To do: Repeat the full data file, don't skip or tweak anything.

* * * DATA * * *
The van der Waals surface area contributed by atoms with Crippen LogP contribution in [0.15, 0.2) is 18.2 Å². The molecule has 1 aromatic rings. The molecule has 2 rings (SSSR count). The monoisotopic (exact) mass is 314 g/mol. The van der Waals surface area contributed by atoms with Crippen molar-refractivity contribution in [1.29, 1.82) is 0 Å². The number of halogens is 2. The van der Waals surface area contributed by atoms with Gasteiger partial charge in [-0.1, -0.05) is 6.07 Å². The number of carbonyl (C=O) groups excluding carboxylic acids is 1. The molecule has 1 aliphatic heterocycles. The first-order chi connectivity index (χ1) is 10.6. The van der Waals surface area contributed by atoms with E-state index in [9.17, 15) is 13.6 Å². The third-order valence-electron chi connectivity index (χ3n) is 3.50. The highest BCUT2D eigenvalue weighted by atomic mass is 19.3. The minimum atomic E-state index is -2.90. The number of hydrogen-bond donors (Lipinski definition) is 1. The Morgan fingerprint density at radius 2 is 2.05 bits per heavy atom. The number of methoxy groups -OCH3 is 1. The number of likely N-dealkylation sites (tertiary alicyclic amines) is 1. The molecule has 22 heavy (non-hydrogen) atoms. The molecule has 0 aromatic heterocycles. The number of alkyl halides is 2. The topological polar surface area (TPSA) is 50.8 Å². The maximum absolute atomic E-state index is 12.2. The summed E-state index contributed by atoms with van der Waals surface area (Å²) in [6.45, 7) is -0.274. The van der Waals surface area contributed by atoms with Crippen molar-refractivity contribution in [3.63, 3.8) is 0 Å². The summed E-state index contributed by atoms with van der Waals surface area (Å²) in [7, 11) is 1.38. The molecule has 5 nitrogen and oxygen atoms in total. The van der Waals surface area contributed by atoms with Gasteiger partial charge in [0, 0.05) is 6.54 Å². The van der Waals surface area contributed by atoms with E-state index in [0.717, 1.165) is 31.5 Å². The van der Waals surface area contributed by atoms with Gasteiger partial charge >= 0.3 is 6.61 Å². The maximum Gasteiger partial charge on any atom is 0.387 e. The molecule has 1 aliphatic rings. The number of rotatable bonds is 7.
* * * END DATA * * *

The van der Waals surface area contributed by atoms with Crippen LogP contribution in [0.15, 0.2) is 18.2 Å². The molecule has 1 aromatic rings. The molecule has 2 rings (SSSR count). The monoisotopic (exact) mass is 314 g/mol. The van der Waals surface area contributed by atoms with Crippen molar-refractivity contribution in [1.29, 1.82) is 0 Å². The number of halogens is 2. The van der Waals surface area contributed by atoms with Gasteiger partial charge in [-0.1, -0.05) is 6.07 Å². The number of carbonyl (C=O) groups excluding carboxylic acids is 1. The molecule has 1 aliphatic heterocycles. The first-order chi connectivity index (χ1) is 10.6. The van der Waals surface area contributed by atoms with E-state index in [9.17, 15) is 13.6 Å². The third-order valence-electron chi connectivity index (χ3n) is 3.50. The highest BCUT2D eigenvalue weighted by atomic mass is 19.3. The minimum atomic E-state index is -2.90. The number of hydrogen-bond donors (Lipinski definition) is 1. The Morgan fingerprint density at radius 2 is 2.05 bits per heavy atom. The number of methoxy groups -OCH3 is 1. The number of likely N-dealkylation sites (tertiary alicyclic amines) is 1. The molecule has 22 heavy (non-hydrogen) atoms. The molecule has 0 aromatic heterocycles. The number of alkyl halides is 2. The topological polar surface area (TPSA) is 50.8 Å². The maximum absolute atomic E-state index is 12.2. The summed E-state index contributed by atoms with van der Waals surface area (Å²) in [6.45, 7) is -0.274. The van der Waals surface area contributed by atoms with Crippen molar-refractivity contribution in [3.63, 3.8) is 0 Å². The summed E-state index contributed by atoms with van der Waals surface area (Å²) in [7, 11) is 1.38. The molecule has 5 nitrogen and oxygen atoms in total. The van der Waals surface area contributed by atoms with Gasteiger partial charge in [0, 0.05) is 6.54 Å². The van der Waals surface area contributed by atoms with E-state index in [0.717, 1.165) is 31.5 Å². The van der Waals surface area contributed by atoms with Gasteiger partial charge >= 0.3 is 6.61 Å². The maximum Gasteiger partial charge on any atom is 0.387 e. The molecule has 1 aliphatic rings. The number of rotatable bonds is 7.